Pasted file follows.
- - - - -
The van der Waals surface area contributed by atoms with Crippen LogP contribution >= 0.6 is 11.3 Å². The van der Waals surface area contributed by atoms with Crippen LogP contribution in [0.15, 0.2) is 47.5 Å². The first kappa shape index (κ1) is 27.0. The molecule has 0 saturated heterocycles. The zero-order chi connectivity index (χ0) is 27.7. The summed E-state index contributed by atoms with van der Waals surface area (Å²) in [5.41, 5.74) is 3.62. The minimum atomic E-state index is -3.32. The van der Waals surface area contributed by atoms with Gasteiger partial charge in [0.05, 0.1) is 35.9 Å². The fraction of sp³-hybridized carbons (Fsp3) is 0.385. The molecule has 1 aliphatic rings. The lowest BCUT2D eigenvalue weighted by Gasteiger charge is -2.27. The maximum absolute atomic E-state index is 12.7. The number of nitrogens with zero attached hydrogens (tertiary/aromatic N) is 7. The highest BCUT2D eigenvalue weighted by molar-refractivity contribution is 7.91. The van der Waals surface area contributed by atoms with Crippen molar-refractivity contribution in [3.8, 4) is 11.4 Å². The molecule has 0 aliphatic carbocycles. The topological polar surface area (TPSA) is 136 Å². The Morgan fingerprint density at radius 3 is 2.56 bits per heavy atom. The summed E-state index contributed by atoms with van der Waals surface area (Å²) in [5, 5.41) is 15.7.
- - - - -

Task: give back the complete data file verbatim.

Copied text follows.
The van der Waals surface area contributed by atoms with Crippen LogP contribution >= 0.6 is 11.3 Å². The van der Waals surface area contributed by atoms with Crippen LogP contribution in [0.15, 0.2) is 47.5 Å². The first kappa shape index (κ1) is 27.0. The molecule has 0 saturated heterocycles. The zero-order chi connectivity index (χ0) is 27.7. The summed E-state index contributed by atoms with van der Waals surface area (Å²) in [5.41, 5.74) is 3.62. The minimum atomic E-state index is -3.32. The van der Waals surface area contributed by atoms with Gasteiger partial charge in [0.05, 0.1) is 35.9 Å². The fraction of sp³-hybridized carbons (Fsp3) is 0.385. The molecule has 1 aliphatic rings. The lowest BCUT2D eigenvalue weighted by Gasteiger charge is -2.27. The maximum absolute atomic E-state index is 12.7. The number of nitrogens with zero attached hydrogens (tertiary/aromatic N) is 7. The highest BCUT2D eigenvalue weighted by molar-refractivity contribution is 7.91. The van der Waals surface area contributed by atoms with Crippen molar-refractivity contribution in [3.8, 4) is 11.4 Å². The molecule has 0 aliphatic carbocycles. The topological polar surface area (TPSA) is 136 Å². The Morgan fingerprint density at radius 3 is 2.56 bits per heavy atom. The summed E-state index contributed by atoms with van der Waals surface area (Å²) in [5, 5.41) is 15.7.